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Fiji Islands prime minister, news media clash again

(PINA/IFEX) - On 15 August 1999, Fiji Islands Prime Minister Mahendra
Chaudhry accused "elements in the media" of trying to destabilise his new
government, the news media reported. The "Sunday Post" quoted Chaudhry as
giving as an example the debate about his new government's plan to introduce
a national minimum wage. He told a convention of his Fiji Labour Party:
"Even before government could initiate dialogue on this, certain elements in
the media, who are no doubt there to protect the interests of the
establishment, began a campaign to distort and discredit government's policy
on this, stirring up all sorts of hysteria on what we plan to do." Chaudhry
was quoted as saying groups are fighting to hold on to their power bases
behind "abstract notions" such as media freedom and freedom of expression.

**For background on cases involving the media and the prime minister see
IFEX alerts of 19 July, 5 July, 23 June, 21 June, 18 June, 16 June, 11 June,
4 June, 21 May and 7 May 1999**

On 16 August, the country's biggest daily newspaper, "The Fiji Times",
responded with an editorial comment which said: "Prime Minister Mahendra
Chaudhry is obviously banking on a smart political strategy to draw public
attention away from the problems his administration faces. He puts the blame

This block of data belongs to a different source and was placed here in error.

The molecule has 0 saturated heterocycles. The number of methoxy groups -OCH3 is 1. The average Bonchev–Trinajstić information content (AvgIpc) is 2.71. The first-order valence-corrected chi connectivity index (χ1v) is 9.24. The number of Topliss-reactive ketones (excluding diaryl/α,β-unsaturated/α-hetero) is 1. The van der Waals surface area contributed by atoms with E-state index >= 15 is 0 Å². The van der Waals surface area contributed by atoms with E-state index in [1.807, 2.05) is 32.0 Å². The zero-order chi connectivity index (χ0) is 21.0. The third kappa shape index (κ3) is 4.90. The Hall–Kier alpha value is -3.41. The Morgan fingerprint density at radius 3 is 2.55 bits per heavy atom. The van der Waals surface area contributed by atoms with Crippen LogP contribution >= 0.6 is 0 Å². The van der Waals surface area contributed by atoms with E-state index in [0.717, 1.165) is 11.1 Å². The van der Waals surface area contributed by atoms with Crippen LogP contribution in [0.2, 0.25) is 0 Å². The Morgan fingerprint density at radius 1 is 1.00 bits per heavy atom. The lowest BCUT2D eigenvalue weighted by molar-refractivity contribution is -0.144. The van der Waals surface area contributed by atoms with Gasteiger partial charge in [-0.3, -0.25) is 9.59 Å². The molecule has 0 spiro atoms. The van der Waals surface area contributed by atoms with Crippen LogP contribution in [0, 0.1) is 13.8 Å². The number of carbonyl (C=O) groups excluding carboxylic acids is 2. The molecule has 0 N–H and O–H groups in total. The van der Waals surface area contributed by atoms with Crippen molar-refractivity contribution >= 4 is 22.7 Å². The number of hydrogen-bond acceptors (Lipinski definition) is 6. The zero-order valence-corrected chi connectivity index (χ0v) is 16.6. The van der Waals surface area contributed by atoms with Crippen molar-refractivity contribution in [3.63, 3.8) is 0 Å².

squarely on the media each time the pressure is on him to deliver his
election promises." The editorial also said: "While in the Opposition and as
a trade unionist, he befriended and used the media to put pressure on the
administration to produce the goods. Now that he is on the Government side,
he has changed his tactics and tune. The media is no longer an ally but an
enemy for the sake of political expedience."

Background Information

The Fiji Islands has amongst the most diverse and free news media in the
Pacific Islands. They include two seven-day-a-week English-language daily
newspapers, with a third about to be launched; weekly newspapers in Hindi,
Fijian, and English; news, business, trade and entertainment magazines;
independent commercial, community and religious radio stations and
commercial and community television; and government-owned public and
commercial radio stations. However, the news media have come under
continuing criticism from Prime Minister Chaudhry and his assistant
Information Minister Lekh Ram Vayeshnoi since the election of the new Fiji
Labour Party-led coalition government in May. It has included threats to
impose a government-legislated media council in place of the present
self-regulatory council and to move against "foreign" interests in the media
(see IFEX alerts).

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